As a SEO consultant, you only have so much authority on what a company does with their website. All too often, they move in the opposite direction to what is to be desired. Even from a CRO perspective, it is surprising and frustrating to witness.
Such is the case with eCommerce. If a product goes out of stock or, worse yet, is discontinued, it makes ZERO sense to simply have that page display a 404 error, or remain static with an “out of stock” marker on it. There are a few ways to capitalize on this situation where there is no loss in sales or rankings:
1. Capture The Email Address
It’s a standard no brainer. If a potential customer is interested in a product, there is always the opportunity to not only notify them the item is back in stock and save a sale, but *also* establish a credible reason to build your email list of loyal customers. A win-win.
2. Make a Pre-Order
Is there a difference between a product being “out of stock”, on “backorder” or “unavailable”? Not really. They are essentially describe the same scenario: the item you want to purchase is not in the store warehouse. With that in mind, why not paint the situation in the best light possible?
Making a product available on “pre-order” is a better way to position the circumstance in question. Not only is it much more likely to result in a purchase, it also relieves any pressure for lead times and shipping delays.
Furthermore, pre-orders can create greater anticipation for potential customers who believe they are one of the first individuals to receive your product that is coming back in stock. While some may consider this tactic as unethical or unscrupulous, I beg to differ: both parties are making the best of an inconvenient situation.
3. Suggest Alternative Products
It is simply not enough to assume that a visitor will go off on their own to find a similar product once they understand their desired one is unavailable. You must present the options to them immediately, on the same page.
Highlighting alternative products, whether it be a color variation or substitute brand equivalent, is necessary to make sure visitors have other ways to enjoy a positive experience on your site.
4. Redirect to Another Product
Unfortunately, some products just go out of stock. Forever. In other words, they are never going to be available on the website ever again. In this event, some companies do the unthinkable: they delete the page.
Deleting the page of a product that no longer exists is one of the worst things you can do on all fronts. The visitor does not understand what happened, and may still believe your product is either:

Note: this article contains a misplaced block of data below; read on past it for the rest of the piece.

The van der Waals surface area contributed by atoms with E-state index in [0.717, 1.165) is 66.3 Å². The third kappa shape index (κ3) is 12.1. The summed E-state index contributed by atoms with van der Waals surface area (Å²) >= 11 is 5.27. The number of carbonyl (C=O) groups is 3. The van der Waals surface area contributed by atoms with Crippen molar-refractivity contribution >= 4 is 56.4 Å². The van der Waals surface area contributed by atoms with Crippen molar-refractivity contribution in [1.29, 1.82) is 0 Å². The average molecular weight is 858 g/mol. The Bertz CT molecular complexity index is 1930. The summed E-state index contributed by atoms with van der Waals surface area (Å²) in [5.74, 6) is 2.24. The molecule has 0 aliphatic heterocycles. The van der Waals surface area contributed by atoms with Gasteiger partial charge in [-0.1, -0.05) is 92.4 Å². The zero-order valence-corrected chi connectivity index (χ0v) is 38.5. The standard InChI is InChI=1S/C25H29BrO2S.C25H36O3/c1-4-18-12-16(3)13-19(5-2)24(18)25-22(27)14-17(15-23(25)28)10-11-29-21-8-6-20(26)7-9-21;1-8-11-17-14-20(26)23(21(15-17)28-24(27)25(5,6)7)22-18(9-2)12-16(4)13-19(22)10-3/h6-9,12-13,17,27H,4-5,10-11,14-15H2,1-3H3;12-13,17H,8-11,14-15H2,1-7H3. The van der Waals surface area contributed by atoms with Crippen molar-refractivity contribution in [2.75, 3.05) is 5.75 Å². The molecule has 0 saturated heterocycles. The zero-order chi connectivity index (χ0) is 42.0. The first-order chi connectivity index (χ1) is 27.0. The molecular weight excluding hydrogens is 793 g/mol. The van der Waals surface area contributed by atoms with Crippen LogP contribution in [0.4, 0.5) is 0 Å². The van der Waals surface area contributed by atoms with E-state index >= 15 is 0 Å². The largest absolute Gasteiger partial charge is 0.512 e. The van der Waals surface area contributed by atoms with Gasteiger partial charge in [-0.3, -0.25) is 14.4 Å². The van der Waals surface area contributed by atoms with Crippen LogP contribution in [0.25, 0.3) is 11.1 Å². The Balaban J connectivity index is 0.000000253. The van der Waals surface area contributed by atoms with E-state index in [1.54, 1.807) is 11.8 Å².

- on sale on another channel somewhere
- on another part of the site
- temporarily out of stock
Furthermore, there is a good chance this product had built up some level of equity and interest. With that in mind, we wouldn’t want to have all of those external links and referral traffic to go to waste. Redirecting the page (the permanent type, known as a 301 redirect) to the most similar product available is ideal in these types of situations. While redirecting to the homepage might also work, it would not be as optimal as a relevant item, as the customer clearly is looking for a specific product – not to mention the link anchor text and intent was for this particular item too.
5. Stretch Your Shipping Times
While not exactly orthodox, this is another alternative you may want to consider. Combining your lead times with your standard shipping durations could be your new shipping option.
If your lead times for new products are 3 weeks, and you standard shipping times are 5 days, you can present your product as available, in stock, but have a 4 week shipping duration. Sure, it may sway some potential customers away, but it may also capture a few sales that would have otherwise clicked away immediately if the page simply said “This product is unavailable for 3 weeks”. There is not much to lose in this scenario, and perhaps a lot to gain.
As with everything in marketing, experimentation is the key. Try anything – see what works and what doesn’t. Of course, these instances should not occur too often, but as we have learned in business, there is no scenario that is too outlandish to rule out. Be prepared for everything, and always have a backup plan – or five.